UN Official : Still unsafe for Rohingya Muslims to Return
Though many of them wanted to return home, they were still being attacked, UNICEF deputy executive director Justin Forsyth said.
United Nations Children’s Fund official said that attacks on Rohingya Muslims were still occurring in Myanmar, AP reported. It is not safe for refugee Rohingya Muslims to return to their homes yet, UNICEF deputy executive director Justin Forsyth said.
He was speaking at the Kutupalong refugee camp.
Nearly seven lakh Rohingya Muslims have fled from Myanmar to Bangladesh since August 25, 2017, after a militant attack on security forces resulted in a violent crackdown.
The repatriation process, which was meant to begin on January 23 and last two years, did not start as Bangladesh had said the process of compiling and verifying the list of people to be sent back was incomplete, transit camps where they will stay were not yet ready and a number of other issues remained unresolved.
The official said that many refugees want to return home.
“The situation is not safe for the returns to begin,” Forsyth said.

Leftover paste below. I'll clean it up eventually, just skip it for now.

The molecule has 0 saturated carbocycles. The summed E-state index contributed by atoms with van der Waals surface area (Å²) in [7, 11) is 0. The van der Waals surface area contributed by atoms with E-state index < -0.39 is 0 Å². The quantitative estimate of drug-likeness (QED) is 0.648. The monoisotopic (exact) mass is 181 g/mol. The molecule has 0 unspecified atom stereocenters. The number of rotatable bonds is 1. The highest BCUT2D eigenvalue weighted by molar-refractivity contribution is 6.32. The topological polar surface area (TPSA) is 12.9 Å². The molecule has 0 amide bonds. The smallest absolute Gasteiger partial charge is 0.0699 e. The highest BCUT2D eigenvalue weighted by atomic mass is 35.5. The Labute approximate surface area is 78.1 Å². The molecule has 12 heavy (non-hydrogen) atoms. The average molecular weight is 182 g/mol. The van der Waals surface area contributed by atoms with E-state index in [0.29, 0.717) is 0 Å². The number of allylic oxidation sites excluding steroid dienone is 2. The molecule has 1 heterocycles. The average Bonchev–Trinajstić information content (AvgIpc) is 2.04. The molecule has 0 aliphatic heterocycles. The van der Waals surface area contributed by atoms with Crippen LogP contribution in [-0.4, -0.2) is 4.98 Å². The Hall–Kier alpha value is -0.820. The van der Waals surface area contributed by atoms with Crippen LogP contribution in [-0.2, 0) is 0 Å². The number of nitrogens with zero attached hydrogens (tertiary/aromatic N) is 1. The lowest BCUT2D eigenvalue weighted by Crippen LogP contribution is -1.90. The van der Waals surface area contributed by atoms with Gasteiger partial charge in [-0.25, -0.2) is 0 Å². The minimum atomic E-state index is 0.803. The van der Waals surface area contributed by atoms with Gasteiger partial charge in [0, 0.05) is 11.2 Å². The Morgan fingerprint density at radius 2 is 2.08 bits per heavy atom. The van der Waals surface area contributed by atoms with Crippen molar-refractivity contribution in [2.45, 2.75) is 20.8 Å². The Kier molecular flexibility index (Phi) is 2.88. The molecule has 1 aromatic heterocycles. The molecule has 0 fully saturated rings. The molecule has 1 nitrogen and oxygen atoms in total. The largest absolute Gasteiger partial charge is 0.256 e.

“I spoke to one young woman who had been on the phone to her aunt in Rakhine in Myanmar. And they were attacking villages even today.”
Meanwhile, New Mexico Governor Bill Richardson resigned from Myanmar’s advisory panel on the Rohingya crisis in protest against Myanmar leader Aung San Suu Kyi.
Richardson, who used to be a close friend of the Myanmar leader, said the panel was being used to “whitewash” the situation and accused Suu Kyi of lacking “moral leadership”.
Myanmar treats Rohingyas as illegal immigrants from Bangladesh and does not acknowledge their rights as an official ethnic group. The community has been subjected to violence by the Buddhist majority and the Army in Myanmar.
The country’s de-facto leader and Nobel Peace Prize-winner Aung San Suu Kyi has been criticised for failing to stand up for more than 1 million stateless Rohingya Muslims in Rakhine.
The United Nations and the United States called it an “ethnic cleansing” of the Muslim minority community.
The Human Rights Watch said the Myanmar military massacred people and raped, arbitrarily arrested and set ablaze hundreds of predominantly Rohingya villages in Rakhine.